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Brydge 12.9 Max + reviews | CNN is underrated


The debate over whether Apple’s iPad Pro can replace your laptop isn’t going to end anytime soon. My advice? Use Apple’s largest tablet however you see fit. For me, that means using it like I use a MacBook, complete with keyboard and trackpad.

I usually use Apple’s $350 Virtual Keyboard for iPad Pro, but over the past few weeks I’ve been testing the more affordable $250 keyboard Brydge Max + for iPad Pro. The Max+ does everything Apple’s keyboard can, and even does some things it can’t, making it an alternative for those who can’t spend $350 on an accessory.

Who, what and how?

Who is it for: The Brydge Max + for iPad Pro is for people who want to use their iPad more like a laptop. It’s a full-size keyboard with trackpad that makes it easy to navigate iPadOS, as well as type long articles, email, or spend time chatting in Messages.

What you need to know: The Brydge Max+ comes in three different colors and costs $250. It uses Bluetooth 5.0 to communicate with the iPad Pro, but without lag or excessive battery drain thanks to custom firmware.

How does it compare: Apple’s Magic Keyboard for iPad Pro costs $350, but connects directly to the iPad Pro via the Apple Smart Connector on the back of the tablet. The Brydge Max+ works in a similar fashion to any Bluetooth keyboard, but with firmware customized to ensure a quick connection and seamless touchpad gestures. In addition to adding a keyboard and trackpad, the Max+ adds an extra layer or layer of protection, which doubles as a case – which Magic Keyboard does, it just doesn’t offer as much protection.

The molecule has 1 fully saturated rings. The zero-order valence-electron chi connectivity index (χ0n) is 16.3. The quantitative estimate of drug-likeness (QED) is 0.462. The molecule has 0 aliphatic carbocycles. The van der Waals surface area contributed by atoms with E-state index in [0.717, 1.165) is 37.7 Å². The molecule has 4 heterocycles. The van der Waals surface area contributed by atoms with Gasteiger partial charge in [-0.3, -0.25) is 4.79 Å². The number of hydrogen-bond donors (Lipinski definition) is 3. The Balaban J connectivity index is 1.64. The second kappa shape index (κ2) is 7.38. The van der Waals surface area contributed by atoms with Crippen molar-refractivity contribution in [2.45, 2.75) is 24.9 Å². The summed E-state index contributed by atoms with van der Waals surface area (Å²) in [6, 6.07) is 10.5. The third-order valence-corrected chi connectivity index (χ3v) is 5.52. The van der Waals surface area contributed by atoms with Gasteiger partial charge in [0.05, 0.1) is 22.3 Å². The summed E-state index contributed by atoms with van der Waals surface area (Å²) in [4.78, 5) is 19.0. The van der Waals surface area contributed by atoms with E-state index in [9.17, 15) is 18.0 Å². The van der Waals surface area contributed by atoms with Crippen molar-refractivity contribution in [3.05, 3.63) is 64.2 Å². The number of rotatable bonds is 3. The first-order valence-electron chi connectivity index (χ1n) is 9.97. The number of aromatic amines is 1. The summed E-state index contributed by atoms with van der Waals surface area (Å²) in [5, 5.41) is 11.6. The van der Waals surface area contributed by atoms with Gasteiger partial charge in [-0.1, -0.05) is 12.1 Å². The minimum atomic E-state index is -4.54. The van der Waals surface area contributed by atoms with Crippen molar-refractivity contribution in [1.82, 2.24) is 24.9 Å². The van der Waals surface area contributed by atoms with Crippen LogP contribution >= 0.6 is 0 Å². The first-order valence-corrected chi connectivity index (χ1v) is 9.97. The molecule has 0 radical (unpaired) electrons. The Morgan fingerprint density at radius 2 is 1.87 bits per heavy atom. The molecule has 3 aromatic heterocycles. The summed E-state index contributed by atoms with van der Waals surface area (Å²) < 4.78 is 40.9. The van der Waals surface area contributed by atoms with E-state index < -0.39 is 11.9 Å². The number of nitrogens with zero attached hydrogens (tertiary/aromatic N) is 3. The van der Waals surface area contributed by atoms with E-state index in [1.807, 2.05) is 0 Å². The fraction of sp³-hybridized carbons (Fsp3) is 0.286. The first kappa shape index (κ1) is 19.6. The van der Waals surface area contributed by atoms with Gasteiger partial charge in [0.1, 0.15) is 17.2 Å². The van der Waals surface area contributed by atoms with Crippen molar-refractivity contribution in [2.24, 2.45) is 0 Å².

Where is it obvious? Brydge inspired by the design of the Max + keyboard – Apple’s MacBook line. The exterior is a slightly darker space gray, and the keys, although thicker, look like what you’d find on a MacBook. The same can be said about the trackpad located just below the keyboard – it looks like that of a MacBook.

At the top of the keyboard is a row of function keys, each with a specific purpose. For example, there’s a home button, one that instantly locks your iPad, another to adjust keyboard brightness, media controls, and a power button. The power button has a small LED indicator built into it that lets you know when the keyboard is in pairing mode or low on battery.

Jason Cipriani / CNN is underrated

Using the Max+ keyboard in the last week makes me wish Apple’s Magic Keyboard had a row of function keys, like the Max+ had. Apple’s Magic Keyboard doesn’t have any of that; it’s a keyboard with the fewest keys possible, for better or for worse. Without a row of function keys, you have to reach up and swipe down at the top-right corner of the screen to see the Control Center, which houses things like media controls or using the trackpad to interact. with the same interface. There are function buttons directly on the keyboard that allow you to quickly press play/pause, adjust screen brightness or volume while keeping your hands on the keyboard.

Attached to the hinge is a back plate with a cutout for the iPad Pro’s rear camera. The plate has some magnets in it to hold the iPad in place as you adjust the viewing angle. Max+ is just as easy to adjust as the Magic Keyboard, but it offers more viewing angles. The magnets are very strong and it takes a bit of effort to peel the iPad off of it. When closed, the Max+ acts as a protective case for iPad Pro when you carry it around or put it in your pocket.

Speaking of carrying it around, the Max+ is heavy. It weighs 2.1 pounds, while the iPad Pro weighs 1.51 pounds. Combine the two and you have a 3.61-pound device that is now 3.5 pounds heavier than the 14-inch MacBook Pro.